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Financial stability policies for shadow banking

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Abstract

This paper explores financial stability policies for the shadow banking system. I tie policy options to economic mechanisms for shadow banking that have been documented in the literature. I then illustrate the role of shadow bank policies using three examples: agency mortgage real estate investment trusts, leveraged lending, and captive reinsurance affiliates. For each example, the economic mechanisms are explained, the potential risks emanating from the activities are described, and policy options to mitigate such risks are listed. The overarching theme of the analysis is that any policy prescription for the shadow banking system is highly specific to the particular activity.

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  • Adrian, Tobias, 2014. "Financial stability policies for shadow banking," Staff Reports 664, Federal Reserve Bank of New York.
  • Handle: RePEc:fip:fednsr:664
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    References listed on IDEAS

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    1. Nicola Gennaioli & Andrei Shleifer & Robert W. Vishny, 2013. "A Model of Shadow Banking," Journal of Finance, American Finance Association, vol. 68(4), pages 1331-1363, August.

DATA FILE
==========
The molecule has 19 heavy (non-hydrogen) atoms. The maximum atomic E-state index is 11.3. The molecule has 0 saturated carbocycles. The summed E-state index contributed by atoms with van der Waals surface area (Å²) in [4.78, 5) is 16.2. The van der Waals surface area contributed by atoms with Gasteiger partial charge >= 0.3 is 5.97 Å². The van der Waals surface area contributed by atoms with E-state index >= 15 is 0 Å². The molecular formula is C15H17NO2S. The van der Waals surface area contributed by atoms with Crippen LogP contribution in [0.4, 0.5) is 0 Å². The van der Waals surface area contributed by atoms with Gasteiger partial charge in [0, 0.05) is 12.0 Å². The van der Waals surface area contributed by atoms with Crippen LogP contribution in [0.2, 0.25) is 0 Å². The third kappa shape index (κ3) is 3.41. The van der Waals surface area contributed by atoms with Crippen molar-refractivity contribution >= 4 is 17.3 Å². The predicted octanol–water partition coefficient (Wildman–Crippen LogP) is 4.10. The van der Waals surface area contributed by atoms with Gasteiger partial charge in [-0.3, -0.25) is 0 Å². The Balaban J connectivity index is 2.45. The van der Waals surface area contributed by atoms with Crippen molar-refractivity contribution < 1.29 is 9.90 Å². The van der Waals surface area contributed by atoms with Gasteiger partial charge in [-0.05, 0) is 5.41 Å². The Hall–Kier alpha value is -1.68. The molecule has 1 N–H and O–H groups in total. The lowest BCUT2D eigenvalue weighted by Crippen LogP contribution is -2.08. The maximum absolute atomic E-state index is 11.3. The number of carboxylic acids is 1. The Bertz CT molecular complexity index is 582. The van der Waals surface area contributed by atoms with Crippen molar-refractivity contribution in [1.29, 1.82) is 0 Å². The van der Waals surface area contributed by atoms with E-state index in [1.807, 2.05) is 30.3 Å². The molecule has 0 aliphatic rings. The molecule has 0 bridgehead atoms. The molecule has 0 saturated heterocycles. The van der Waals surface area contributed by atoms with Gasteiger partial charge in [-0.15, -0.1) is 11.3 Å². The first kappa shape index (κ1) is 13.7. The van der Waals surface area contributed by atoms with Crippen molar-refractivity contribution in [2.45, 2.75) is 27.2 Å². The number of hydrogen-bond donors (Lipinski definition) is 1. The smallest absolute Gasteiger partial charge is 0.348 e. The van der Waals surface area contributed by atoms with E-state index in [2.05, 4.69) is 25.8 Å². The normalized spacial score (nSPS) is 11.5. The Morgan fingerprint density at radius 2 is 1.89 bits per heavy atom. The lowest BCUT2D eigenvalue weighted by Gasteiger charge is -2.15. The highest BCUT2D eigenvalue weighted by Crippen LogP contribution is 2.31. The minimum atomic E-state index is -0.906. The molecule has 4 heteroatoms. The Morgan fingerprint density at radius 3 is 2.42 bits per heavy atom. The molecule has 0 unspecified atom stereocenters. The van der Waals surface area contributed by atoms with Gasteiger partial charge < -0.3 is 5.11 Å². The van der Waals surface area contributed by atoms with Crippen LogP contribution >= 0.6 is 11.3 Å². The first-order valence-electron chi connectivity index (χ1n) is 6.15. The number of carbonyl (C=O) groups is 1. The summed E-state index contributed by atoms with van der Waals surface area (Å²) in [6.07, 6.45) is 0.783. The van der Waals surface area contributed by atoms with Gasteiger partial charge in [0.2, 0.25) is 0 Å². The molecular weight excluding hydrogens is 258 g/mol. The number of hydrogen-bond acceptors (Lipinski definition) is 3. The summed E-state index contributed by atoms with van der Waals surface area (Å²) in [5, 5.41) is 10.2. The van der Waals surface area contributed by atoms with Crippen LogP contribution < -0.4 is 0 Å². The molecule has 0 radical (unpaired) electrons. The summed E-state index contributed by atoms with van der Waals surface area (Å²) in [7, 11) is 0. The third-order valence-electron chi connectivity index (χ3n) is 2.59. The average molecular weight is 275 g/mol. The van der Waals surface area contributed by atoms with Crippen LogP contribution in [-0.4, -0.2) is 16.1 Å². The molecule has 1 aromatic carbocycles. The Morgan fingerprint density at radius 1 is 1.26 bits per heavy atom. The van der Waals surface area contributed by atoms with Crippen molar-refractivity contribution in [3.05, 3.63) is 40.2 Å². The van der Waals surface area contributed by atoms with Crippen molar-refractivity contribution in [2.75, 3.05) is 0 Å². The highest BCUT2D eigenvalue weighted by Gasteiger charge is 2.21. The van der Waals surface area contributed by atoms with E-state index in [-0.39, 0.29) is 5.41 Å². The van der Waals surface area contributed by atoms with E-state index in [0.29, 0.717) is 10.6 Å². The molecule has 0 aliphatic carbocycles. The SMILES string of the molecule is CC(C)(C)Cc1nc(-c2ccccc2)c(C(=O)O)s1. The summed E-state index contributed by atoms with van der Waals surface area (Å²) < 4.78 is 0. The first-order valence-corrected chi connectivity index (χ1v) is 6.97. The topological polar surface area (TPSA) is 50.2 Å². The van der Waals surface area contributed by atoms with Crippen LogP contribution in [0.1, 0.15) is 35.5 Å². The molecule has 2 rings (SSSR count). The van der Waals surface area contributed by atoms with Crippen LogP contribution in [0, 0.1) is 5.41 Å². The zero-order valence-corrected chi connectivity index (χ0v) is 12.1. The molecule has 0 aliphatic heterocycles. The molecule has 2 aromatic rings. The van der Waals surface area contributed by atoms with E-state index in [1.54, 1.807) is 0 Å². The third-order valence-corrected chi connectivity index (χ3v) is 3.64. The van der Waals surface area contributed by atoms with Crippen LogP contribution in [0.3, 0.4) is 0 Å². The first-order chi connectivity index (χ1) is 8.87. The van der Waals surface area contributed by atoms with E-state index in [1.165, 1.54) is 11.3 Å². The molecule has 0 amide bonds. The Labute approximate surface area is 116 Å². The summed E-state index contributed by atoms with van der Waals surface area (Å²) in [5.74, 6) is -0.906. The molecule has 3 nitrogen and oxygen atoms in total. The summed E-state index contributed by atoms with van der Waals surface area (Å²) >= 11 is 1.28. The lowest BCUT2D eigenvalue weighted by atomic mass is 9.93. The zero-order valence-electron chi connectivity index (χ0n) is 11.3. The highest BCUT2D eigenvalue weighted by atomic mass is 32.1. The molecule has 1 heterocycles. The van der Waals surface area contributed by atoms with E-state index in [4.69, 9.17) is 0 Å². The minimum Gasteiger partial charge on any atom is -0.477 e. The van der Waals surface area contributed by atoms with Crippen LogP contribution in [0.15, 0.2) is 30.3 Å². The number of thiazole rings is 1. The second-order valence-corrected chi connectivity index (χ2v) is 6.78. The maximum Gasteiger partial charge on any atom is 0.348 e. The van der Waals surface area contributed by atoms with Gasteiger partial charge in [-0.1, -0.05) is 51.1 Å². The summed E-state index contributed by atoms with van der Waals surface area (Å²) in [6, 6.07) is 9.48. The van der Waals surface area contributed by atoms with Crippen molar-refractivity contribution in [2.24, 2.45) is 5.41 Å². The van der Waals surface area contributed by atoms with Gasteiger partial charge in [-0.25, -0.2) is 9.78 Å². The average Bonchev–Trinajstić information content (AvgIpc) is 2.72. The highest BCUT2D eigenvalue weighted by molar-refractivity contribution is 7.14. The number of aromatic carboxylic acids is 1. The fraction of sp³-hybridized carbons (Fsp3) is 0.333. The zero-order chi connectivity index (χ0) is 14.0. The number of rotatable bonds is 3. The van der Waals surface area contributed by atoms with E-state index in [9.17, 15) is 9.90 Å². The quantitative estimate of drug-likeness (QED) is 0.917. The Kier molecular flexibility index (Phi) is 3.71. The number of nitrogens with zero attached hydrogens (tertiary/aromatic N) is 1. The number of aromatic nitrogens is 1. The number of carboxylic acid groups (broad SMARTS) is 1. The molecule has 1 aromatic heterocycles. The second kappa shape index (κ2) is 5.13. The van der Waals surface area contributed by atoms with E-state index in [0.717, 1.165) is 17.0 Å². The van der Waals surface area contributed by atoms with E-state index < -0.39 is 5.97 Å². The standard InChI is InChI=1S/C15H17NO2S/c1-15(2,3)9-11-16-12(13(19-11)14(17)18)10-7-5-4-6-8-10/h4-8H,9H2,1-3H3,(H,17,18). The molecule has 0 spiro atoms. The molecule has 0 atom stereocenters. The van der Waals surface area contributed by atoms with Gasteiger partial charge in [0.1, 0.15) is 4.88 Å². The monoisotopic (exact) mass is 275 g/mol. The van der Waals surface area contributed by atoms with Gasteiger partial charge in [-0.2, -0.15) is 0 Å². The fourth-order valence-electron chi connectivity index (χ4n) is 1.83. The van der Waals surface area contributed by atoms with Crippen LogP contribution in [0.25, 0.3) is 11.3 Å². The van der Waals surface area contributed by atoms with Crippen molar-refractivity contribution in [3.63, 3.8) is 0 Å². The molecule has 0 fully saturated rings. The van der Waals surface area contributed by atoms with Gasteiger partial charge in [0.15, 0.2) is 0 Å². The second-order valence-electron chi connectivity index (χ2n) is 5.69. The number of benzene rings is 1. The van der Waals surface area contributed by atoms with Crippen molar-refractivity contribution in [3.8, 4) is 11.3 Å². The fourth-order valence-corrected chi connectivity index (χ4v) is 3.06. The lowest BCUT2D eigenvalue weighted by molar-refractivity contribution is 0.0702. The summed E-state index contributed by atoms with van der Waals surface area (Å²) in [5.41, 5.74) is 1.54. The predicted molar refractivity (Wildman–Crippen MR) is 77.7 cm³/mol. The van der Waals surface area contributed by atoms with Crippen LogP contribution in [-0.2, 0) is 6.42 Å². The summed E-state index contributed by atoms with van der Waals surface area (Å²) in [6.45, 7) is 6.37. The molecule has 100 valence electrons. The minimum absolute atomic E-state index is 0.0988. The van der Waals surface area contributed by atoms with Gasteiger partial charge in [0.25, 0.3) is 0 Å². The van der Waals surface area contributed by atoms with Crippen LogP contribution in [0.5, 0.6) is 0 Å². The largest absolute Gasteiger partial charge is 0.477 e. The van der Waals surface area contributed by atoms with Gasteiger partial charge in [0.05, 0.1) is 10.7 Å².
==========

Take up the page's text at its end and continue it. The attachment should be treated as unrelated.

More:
2. Tobias Adrian & Adam B. Ashcraft, 2012. "shadow banking: a review of the literature," The New Palgrave Dictionary of Economics, Palgrave Macmillan.
    3. Jeremy C. Stein, 2012. "Monetary Policy as Financial Stability Regulation," The Quarterly Journal of Economics, Oxford University Press, vol. 127(1), pages 57-95.
    4. Tobias Adrian & Adam B. Ashcraft & Nicola Cetorelli, 2013. "Shadow bank monitoring," Staff Reports 638, Federal Reserve Bank of New York.
    5. Robin Greenwood & Samuel Hanson & Jeremy C. Stein, 2010. "A Gap-Filling Theory of Corporate Debt Maturity Choice," Journal of Finance, American Finance Association, vol. 65(3), pages 993-1028, June.
    6. Antoine Martin & David Skeie & Ernst-Ludwig von Thadden, 2014. "Repo Runs," Review of Financial Studies, Society for Financial Studies, vol. 27(4), pages 957-989.
    7. Joshua H. Gallin, 2013. "Shadow banking and the funding of the nonfinancial sector," Finance and Economics Discussion Series 2013-50, Board of Governors of the Federal Reserve System (U.S.).
    8. Douglas W. Diamond & Philip H. Dybvig, 2000. "Bank runs, deposit insurance, and liquidity," Quarterly Review, Federal Reserve Bank of Minneapolis, issue Win, pages 14-23.
    9. Alan Moreira & Alexi Savov, 2014. "The Macroeconomics of Shadow Banking," NBER Working Papers 20335, National Bureau of Economic Research, Inc.
    10. Acharya, Viral V. & Schnabl, Philipp & Suarez, Gustavo, 2013. "Securitization without risk transfer," Journal of Financial Economics, Elsevier, vol. 107(3), pages 515-536.
    11. Davis, E. Philip & Stone, Mark R., 2004. "Corporate financial structure and financial stability," Journal of Financial Stability, Elsevier, vol. 1(1), pages 65-91, September.
    12. Alworth, Julian S. & Arachi, Giampaolo (ed.), 2012. "Taxation and the Financial Crisis," OUP Catalogue, Oxford University Press, number 9780199698165.
    13. Adam B. Ashcraft & Allan M. Malz & Zoltan Pozsar, 2012. "The Federal Reserve’s Term Asset-Backed Securities Loan Facility," Economic Policy Review, Federal Reserve Bank of New York, issue Nov, pages 29-66.